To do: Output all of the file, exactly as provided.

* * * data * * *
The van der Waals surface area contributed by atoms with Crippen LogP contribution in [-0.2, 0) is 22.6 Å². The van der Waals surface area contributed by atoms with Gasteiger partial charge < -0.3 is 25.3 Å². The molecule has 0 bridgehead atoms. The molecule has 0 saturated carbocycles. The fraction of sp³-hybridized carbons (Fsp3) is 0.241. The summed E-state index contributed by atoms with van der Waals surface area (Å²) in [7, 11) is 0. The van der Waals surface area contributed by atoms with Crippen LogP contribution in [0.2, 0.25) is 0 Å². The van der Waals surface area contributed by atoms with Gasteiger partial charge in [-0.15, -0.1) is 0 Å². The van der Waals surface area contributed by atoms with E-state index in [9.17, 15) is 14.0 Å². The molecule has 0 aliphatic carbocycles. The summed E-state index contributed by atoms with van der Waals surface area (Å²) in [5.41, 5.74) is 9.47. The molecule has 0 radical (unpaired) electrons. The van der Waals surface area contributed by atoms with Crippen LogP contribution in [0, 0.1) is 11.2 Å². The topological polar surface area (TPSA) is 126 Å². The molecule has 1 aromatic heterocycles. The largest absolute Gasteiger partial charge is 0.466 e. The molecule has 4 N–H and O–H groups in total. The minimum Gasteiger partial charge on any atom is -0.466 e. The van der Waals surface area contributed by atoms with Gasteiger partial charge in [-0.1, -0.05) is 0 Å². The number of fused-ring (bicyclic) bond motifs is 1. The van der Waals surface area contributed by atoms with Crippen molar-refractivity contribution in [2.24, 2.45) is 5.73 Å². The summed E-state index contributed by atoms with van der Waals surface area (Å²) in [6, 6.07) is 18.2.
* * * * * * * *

The van der Waals surface area contributed by atoms with Crippen LogP contribution in [-0.2, 0) is 22.6 Å². The van der Waals surface area contributed by atoms with Gasteiger partial charge < -0.3 is 25.3 Å². The molecule has 0 bridgehead atoms. The molecule has 0 saturated carbocycles. The fraction of sp³-hybridized carbons (Fsp3) is 0.241. The summed E-state index contributed by atoms with van der Waals surface area (Å²) in [7, 11) is 0. The van der Waals surface area contributed by atoms with Crippen LogP contribution in [0.2, 0.25) is 0 Å². The van der Waals surface area contributed by atoms with Gasteiger partial charge in [-0.15, -0.1) is 0 Å². The van der Waals surface area contributed by atoms with E-state index in [9.17, 15) is 14.0 Å². The molecule has 0 aliphatic carbocycles. The summed E-state index contributed by atoms with van der Waals surface area (Å²) in [5.41, 5.74) is 9.47. The molecule has 0 radical (unpaired) electrons. The van der Waals surface area contributed by atoms with Crippen LogP contribution in [0, 0.1) is 11.2 Å². The topological polar surface area (TPSA) is 126 Å². The molecule has 1 aromatic heterocycles. The largest absolute Gasteiger partial charge is 0.466 e. The molecule has 4 N–H and O–H groups in total. The minimum Gasteiger partial charge on any atom is -0.466 e. The van der Waals surface area contributed by atoms with Gasteiger partial charge in [-0.1, -0.05) is 0 Å². The number of fused-ring (bicyclic) bond motifs is 1. The van der Waals surface area contributed by atoms with Crippen molar-refractivity contribution in [2.24, 2.45) is 5.73 Å². The summed E-state index contributed by atoms with van der Waals surface area (Å²) in [6, 6.07) is 18.2.